The Woman Who Smashed Codes tells the extraordinary story of Elizebeth Smith Friedman, a codebreaking genius whose work helped win World War II. Friedman was born in Chicago in 1892 and came from a family of accomplished women. She originally wanted to be an actress, but she eventually pursued cryptography instead, learning how to break codes by reading Shakespeare and other classical texts. In 1919, she married renowned cryptologist William Friedman and started working for the U.S. military’s Signal Intelligence Service (SIS). Together with her husband and a team of brilliant colleagues – including Frank Rowlett, who later solved Japan’s “Purple” cipher – Elizebeth helped crack numerous enemy ciphers during World War II, including Japan’s legendary “Green” machine code. Her work played a crucial role in Allied victories at Midway Island, Guadalcanaland many other pivotal moments of the war. After the conflict ended, she continued breaking codes for the National Security Agency (NSA) until her retirement in 1954.’.
For who is this book for ?
This book is for anyone who loves a great wartime spy story, and wants to learn more about the remarkable Elizebeth Friedman.
- The Woman Who Smashed Codes is a fascinating and well-written biography of Elizebeth Smith Friedman, a brilliant cryptologist who played an important role in winning World War II.
- The book provides interesting insights into the world of codebreaking and features many detailed anecdotes about both Elizebeth’s personal life and her professional achievements.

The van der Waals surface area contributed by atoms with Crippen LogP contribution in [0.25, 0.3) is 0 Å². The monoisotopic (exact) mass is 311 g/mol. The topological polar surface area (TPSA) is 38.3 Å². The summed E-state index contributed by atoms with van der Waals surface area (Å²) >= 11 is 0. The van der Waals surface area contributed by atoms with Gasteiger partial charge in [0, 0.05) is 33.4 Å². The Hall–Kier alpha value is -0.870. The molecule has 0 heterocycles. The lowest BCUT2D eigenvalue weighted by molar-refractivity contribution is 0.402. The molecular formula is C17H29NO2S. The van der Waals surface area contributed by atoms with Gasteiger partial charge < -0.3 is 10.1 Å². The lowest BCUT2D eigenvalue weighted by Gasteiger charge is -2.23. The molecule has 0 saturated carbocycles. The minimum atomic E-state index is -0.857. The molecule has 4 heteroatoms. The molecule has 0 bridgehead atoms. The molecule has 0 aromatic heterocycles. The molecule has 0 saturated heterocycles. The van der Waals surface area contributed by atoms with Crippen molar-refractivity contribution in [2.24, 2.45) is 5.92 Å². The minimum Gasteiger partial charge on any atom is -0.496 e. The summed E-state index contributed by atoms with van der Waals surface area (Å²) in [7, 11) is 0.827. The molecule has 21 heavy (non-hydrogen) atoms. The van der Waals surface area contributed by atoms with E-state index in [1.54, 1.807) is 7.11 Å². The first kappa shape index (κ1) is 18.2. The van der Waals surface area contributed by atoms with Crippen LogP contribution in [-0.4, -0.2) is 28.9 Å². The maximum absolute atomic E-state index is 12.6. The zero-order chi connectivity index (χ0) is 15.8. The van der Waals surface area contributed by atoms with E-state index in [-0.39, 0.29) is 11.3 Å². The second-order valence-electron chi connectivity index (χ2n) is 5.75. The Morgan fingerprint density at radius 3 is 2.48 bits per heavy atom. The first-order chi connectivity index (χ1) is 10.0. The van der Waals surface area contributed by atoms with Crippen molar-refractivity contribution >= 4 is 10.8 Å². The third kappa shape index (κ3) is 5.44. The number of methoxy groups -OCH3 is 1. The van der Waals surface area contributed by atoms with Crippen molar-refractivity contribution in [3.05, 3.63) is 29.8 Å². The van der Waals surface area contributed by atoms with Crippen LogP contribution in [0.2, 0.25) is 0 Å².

- Jason Fagone has done an excellent job of bringing this overlooked figure to light, and The Woman Who Smashed Codes is sure to appeal to fans of history, espionage or biographies alike
- The Woman Who Smashed Codes is a dense and detailed history book that may be difficult for some readers to follow.
- The story of Elizebeth Friedman’s life is fascinating, but the author spends more time discussing her work as a codebreaker than her personal relationships.
- This book provides an in-depth look at America’s early efforts in cryptography, which may not interest everyone.
Learn more about the author
Jason Fagone is a journalist and author. His work has appeared in The New York Times, GQ, Esquire, Slate, Wired, and other publications. He is the co-author of Invisibles: The Untold Story of African American Athletes in WWII.
“The Woman Who Smashed Codes is an excellent book about a fascinating and under-appreciated woman. Jason Fagone does an admirable job of telling Elizebeth Friedman’s story, tracing her rise from farm girl to cryptography pioneer. The narrative moves quickly and smoothly, never bogging down in jargon or detail.”
“5.0 out of 5 stars The Woman Who Smashed Codes is a book about Elizebeth Smith Friedman, who was a genius cryptographer and helped win World War II. I absolutely loved this book! It had all the elements of a great story – action, intrigue, love and suspense.”
“Absolutely fascinating !”
“The Woman Who Smashed Codes is a riveting tale of intelligence, love, and bravery against all odds. Jason Fagone has written a masterful biography of Elizebeth Friedman, one of the most important – yet little known – figures in American history. This book is essential reading for anyone interested in codebreaking, women’s history, and World War II.”